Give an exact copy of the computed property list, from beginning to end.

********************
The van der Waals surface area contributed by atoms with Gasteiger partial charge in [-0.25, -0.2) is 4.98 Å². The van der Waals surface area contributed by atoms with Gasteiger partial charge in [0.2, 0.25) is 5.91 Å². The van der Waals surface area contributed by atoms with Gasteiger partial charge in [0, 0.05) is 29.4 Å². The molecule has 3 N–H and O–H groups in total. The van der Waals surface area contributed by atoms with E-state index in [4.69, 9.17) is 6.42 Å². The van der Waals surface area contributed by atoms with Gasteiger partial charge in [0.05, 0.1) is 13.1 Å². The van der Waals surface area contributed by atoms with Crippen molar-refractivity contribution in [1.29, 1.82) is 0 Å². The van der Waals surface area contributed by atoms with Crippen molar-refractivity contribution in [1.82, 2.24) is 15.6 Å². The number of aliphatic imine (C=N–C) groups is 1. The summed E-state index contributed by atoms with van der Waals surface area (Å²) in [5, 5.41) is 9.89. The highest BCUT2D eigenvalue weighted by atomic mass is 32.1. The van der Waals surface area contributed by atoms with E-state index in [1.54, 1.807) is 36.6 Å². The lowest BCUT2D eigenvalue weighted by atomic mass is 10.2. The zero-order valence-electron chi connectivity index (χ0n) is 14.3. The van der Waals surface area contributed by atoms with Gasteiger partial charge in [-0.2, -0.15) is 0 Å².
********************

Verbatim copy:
The van der Waals surface area contributed by atoms with Gasteiger partial charge in [-0.25, -0.2) is 4.98 Å². The van der Waals surface area contributed by atoms with Gasteiger partial charge in [0.2, 0.25) is 5.91 Å². The van der Waals surface area contributed by atoms with Gasteiger partial charge in [0, 0.05) is 29.4 Å². The molecule has 3 N–H and O–H groups in total. The van der Waals surface area contributed by atoms with E-state index in [4.69, 9.17) is 6.42 Å². The van der Waals surface area contributed by atoms with Gasteiger partial charge in [0.05, 0.1) is 13.1 Å². The van der Waals surface area contributed by atoms with Crippen molar-refractivity contribution in [1.29, 1.82) is 0 Å². The van der Waals surface area contributed by atoms with Crippen molar-refractivity contribution in [1.82, 2.24) is 15.6 Å². The number of aliphatic imine (C=N–C) groups is 1. The summed E-state index contributed by atoms with van der Waals surface area (Å²) in [5, 5.41) is 9.89. The highest BCUT2D eigenvalue weighted by atomic mass is 32.1. The van der Waals surface area contributed by atoms with E-state index in [1.54, 1.807) is 36.6 Å². The lowest BCUT2D eigenvalue weighted by atomic mass is 10.2. The zero-order valence-electron chi connectivity index (χ0n) is 14.3. The van der Waals surface area contributed by atoms with Gasteiger partial charge in [-0.2, -0.15) is 0 Å².